21 December 2017
Australia has one of the highest levels of reported sexual assault in the world, with young women aged between 10 and 24 the most likely victims. In this year alone, 42 women have been killed due to gendered violence. Further, in 2016 half of all university students were sexually harassed, as discovered through the release of the recent Human Rights Commission survey.
In our current post-Weinstein and #MeToo world, more women than ever are now speaking out against their perpetrators. As larger numbers of women speak out, Gloria Steinem says women are finally being believed by media and society, and perpetrators are being held to account. However, the pervasive and toxic culture that allows misogyny and this mistreatment of women to occur, continues.
In Canberra for example, there has been a 33 per cent increase in recorded rates for family and domestic violence, with women three times more likely to suffer violence. Canberra Rape Crisis Centre Chief Executive, Chrystina Stanford, has also noted a dramatic rise in sexual harassment and assault of young women in the past few years.
In Canberra high schools and colleges, a deep current of disrespecting and abusing women also exists, most notably highlighted by the 2016 pornography ring, where young men secretly exchanged graphic images of female students without their knowledge or consent.
Ending this noxious culture is possible though, particularly through sexuality education that has been proven to reduce gendered violence and increase respectful relationships. Sexuality education is more than biology; and includes consent, safe sex practices, self-respect, respectful relationships, personal rights, effective communication, and decision-making skills.
Unfortunately, not only is the provision of sexuality education poorly executed and ad hoc within the Australian education curriculum, but teaching respectful relationships within Canberra schools has been completely scrapped. Such a move is alarming, particularly when other states are currently scaling up their curriculum investments, which indicates a recognition of the importance of respectful relationships in reducing gendered violence.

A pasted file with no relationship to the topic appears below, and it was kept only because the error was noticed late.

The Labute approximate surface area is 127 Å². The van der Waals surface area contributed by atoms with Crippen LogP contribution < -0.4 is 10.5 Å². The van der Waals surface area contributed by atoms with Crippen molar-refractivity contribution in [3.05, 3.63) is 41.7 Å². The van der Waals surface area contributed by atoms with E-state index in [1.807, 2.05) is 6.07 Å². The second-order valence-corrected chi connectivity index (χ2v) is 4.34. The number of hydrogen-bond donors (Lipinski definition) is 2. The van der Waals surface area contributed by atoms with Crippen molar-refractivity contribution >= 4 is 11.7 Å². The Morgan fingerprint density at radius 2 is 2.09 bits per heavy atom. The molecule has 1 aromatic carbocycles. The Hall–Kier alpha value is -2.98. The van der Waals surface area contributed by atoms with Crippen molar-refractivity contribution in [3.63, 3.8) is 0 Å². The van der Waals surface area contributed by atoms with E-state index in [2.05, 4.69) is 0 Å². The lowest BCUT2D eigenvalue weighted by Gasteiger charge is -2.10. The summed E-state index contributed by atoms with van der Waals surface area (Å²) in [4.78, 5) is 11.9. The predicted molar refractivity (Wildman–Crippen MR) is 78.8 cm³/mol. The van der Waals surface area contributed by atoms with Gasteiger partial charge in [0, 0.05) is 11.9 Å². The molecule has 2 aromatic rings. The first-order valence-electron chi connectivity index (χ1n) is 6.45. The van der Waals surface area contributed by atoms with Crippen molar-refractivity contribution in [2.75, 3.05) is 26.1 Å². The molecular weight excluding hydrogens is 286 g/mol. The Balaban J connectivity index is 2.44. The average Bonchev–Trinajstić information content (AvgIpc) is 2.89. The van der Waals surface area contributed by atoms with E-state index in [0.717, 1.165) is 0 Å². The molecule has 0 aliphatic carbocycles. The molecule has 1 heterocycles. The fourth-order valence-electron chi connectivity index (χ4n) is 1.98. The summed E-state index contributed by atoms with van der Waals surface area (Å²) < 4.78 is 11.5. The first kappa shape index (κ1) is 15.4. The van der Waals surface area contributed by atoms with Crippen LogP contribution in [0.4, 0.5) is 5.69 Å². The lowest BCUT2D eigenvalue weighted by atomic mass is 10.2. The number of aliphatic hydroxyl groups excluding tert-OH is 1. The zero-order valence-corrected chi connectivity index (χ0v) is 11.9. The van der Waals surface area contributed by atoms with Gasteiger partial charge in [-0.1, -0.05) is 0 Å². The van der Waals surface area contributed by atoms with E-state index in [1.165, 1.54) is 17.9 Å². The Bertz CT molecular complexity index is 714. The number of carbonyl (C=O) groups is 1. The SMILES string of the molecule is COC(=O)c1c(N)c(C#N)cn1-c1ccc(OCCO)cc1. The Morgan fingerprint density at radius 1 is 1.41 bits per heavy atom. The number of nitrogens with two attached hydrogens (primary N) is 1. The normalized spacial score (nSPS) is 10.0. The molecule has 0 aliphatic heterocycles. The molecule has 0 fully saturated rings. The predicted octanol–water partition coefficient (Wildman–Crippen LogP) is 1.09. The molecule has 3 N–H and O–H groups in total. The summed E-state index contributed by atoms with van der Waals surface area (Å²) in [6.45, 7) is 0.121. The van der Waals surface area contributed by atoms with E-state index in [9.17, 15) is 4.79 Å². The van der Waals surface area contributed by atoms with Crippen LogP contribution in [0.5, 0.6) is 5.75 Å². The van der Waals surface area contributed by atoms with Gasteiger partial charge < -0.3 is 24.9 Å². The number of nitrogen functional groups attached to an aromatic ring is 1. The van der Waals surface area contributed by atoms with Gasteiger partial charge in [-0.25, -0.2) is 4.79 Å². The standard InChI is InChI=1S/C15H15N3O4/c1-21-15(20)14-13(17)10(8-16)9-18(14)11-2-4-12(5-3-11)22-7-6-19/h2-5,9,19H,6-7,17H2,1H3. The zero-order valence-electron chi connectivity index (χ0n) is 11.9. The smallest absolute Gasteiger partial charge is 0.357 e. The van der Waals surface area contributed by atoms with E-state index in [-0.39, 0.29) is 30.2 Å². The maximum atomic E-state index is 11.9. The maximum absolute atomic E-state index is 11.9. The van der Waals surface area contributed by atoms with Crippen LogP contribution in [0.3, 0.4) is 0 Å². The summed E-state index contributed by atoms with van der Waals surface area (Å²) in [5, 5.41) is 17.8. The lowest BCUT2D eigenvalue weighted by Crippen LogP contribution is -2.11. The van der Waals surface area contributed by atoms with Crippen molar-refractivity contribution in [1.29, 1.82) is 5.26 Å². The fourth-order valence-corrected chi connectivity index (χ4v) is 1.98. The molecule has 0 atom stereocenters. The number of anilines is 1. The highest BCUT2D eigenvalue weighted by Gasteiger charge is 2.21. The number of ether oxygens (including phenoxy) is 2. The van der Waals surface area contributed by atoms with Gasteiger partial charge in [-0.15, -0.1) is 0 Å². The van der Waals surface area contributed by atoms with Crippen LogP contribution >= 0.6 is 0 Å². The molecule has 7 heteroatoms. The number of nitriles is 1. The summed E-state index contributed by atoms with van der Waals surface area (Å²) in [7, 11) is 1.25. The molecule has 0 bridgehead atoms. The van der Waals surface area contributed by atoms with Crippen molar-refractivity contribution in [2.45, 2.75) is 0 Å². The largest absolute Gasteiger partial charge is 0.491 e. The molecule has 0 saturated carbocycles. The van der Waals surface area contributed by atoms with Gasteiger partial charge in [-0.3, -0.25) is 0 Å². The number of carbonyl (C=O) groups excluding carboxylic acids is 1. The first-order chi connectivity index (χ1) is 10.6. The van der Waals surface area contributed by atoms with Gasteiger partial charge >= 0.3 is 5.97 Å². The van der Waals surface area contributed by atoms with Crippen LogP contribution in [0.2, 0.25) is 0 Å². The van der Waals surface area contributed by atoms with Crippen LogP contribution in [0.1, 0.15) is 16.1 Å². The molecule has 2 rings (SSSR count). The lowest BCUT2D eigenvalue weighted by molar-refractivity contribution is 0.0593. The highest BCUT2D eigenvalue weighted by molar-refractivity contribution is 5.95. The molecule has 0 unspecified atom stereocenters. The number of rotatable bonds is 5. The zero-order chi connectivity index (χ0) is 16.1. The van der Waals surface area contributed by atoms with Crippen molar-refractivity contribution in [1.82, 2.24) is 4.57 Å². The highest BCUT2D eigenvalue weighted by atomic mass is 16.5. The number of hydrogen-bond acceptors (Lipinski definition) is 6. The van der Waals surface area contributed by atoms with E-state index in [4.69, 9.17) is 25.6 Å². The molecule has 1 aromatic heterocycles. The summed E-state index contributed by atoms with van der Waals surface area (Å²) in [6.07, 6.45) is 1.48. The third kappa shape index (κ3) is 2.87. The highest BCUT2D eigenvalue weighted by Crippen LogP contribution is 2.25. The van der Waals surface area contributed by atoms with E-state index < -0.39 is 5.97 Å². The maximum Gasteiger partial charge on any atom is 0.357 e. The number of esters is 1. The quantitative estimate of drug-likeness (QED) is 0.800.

To address the need for cultural change within society, a group of friends devised Sex Ed @ the Polo. It is an initiative that embraces the powerful role that parents and carers can play in educating their children on key sexuality topics, and it creates a platform for guardians to overcome serious parenting challenges together.
Created by Deb Cleland, Claire Barbato, Jeff Thompson, and Libby Gordon, Sex Ed @ the Polo discusses ways to broach these topics with their children, including respectful relationships, sexuality and gender, consent, and how to be an ethical bystander.
In this interview, we talk to Libby Gordon, who provides us with an in-depth understanding of Sex Ed @ the Polo, and describes why the Canberra community needs this program now more than ever.
What is Sex Ed @ the Polo?
Sex Ed @ the Polo was a parent initiated event on 26 October this year for parents and carers of teenagers. It was a night of conversation starters on:
The event was run at the Polish Club in Turner as a ‘global cafe’ style night with seven tables for people to join – each table with a different conversation topic. There were expert facilitators at each table, who all volunteered their time to lead the discussion with parents and carers. There was also slam poetry, live music and stand-up comedians to keep the evening upbeat and friendly!
The table topics were about ethical bystanders, consent, masculinity and emotions, girls and pleasure, porn is not sex ed, LGBTIQ and teenage mental health.
What was the motivation behind creating this program?
We started asking some questions about our culture and what messages teenagers get about sex and where? We wondered how as a community we could help. Talking with each other seemed the best place to start as it was working for us.